Ken Berger of the watchdog group Charity Navigator prefers well-established charities or credibly backed efforts like The One Fund, founded by the governor of Massachusetts and mayor of Boston.

Such groups leave long paper trials and do robust vetting before they distribute money, he said. The tradeoff is the process takes weeks, which can be a lot less satisfying than an instant Internet donation, he said.

Berger added, “The faster you go, the greater the risk.”

Dan Borochoff, of Charity Watch, said the same emotions that spur remarkable giving are used to take advantage of people. Ultimately, Borochoff said, people are free to throw their money away, but they shouldn’t make it easy for the people trying to take it.

“Ignorant bliss is what they are going for,” he said. “If you really care, you’re going to be more responsible.”

Brad Damphousse, chief of executive of GoFundMe, said his site takes significant steps to verify campaign organizers, including checking the linked Facebook account and affirming account payment information.

He added there’s a natural social safeguard, since strangers usually won’t donate to a site until they see dollars from an organizer’s closest family and friends first.

“The earliest donors are essentially vouching for the authenticity of a given campaign,” said Damphousse, whose company charges a fee of 5 percent of each donation.

Tom Teves, whose oldest son, Alex, was one of 12 killed during the 2012 movie theater shooting in Aurora, Colo., said raising money is an irrelevancy to someone in the midst of grief. But he and other family members of mass murder victims are pushing a National Compassion Fund, which he described as similar to The One Fund, to increase equity and transparency for victims.

Having a primary entity collecting and distributing money transparently can simplify things for people going through the unthinkable.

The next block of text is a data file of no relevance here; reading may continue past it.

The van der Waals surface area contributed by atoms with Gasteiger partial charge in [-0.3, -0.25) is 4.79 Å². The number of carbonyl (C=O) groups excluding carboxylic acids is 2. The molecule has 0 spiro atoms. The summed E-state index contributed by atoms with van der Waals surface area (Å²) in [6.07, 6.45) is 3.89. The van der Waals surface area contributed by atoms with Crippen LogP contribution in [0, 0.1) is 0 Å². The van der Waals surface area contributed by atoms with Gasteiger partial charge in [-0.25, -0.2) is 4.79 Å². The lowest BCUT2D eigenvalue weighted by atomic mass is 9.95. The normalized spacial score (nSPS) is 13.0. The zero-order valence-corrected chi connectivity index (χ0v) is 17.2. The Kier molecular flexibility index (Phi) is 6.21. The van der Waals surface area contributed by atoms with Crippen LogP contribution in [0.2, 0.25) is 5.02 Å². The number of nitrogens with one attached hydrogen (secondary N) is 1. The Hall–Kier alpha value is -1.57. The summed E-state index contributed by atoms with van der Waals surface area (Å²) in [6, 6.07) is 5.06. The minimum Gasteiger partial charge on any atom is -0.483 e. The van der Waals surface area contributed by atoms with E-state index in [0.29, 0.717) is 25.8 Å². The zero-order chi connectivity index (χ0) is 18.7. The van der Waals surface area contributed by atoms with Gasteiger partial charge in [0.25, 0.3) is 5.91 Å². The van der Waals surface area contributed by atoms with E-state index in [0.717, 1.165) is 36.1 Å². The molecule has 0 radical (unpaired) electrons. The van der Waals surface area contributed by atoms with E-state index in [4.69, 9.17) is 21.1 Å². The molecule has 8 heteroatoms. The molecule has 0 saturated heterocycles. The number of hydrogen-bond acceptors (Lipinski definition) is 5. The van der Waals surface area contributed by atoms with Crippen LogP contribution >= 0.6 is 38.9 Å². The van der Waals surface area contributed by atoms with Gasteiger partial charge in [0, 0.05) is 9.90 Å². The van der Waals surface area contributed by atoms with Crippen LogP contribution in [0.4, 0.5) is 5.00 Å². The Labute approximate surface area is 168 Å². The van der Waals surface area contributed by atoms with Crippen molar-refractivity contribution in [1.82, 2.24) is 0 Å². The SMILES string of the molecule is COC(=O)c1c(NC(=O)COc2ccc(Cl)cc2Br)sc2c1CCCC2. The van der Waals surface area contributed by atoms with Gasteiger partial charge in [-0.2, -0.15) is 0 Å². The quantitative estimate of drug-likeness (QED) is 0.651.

“You don’t understand where you’re at,” Teves said. “You’re just trying to literally figure out how you are going to stand up and keep breathing.”

Erika and Leonardo Galvis, whose parents were badly injured in the marathon bombings, said they didn’t think to set up a campaign on GiveForward until days after the bombings, and then only after their parents had been through surgeries that pointed to a long recovery with large and uncertain costs.

It’s not easy to think in such practical terms amid the shock and disbelief over what happened, Erika said.

“It’s very hard to focus on the fund,” she said. “But we have to do it.”

1
Text Only
Breaking News
  • Toyota to boost SUV production at Indiana factory Toyota says it will spend $100 million to boost production of the Highlander SUV at its southwestern Indiana factory, with plans to add 300 workers in the next couple of years.

    August 22, 2014

  • 18 people rescued from flooded Indiana homes Northwestern Indiana police say firefighters used boats to rescue 18 people after flood waters from heavy overnight rains surrounded their homes.

    August 22, 2014

  • NWS -  HB0823 - Fire-Rozelle Johnson - JC 28a.jpg Lightning might have caused Anderson funeral home fire

    A lightning strike is suspected of starting a fire at Rozelle-Johnson Funeral Services, Ind. 32 and Rangeline Road, early Friday morning.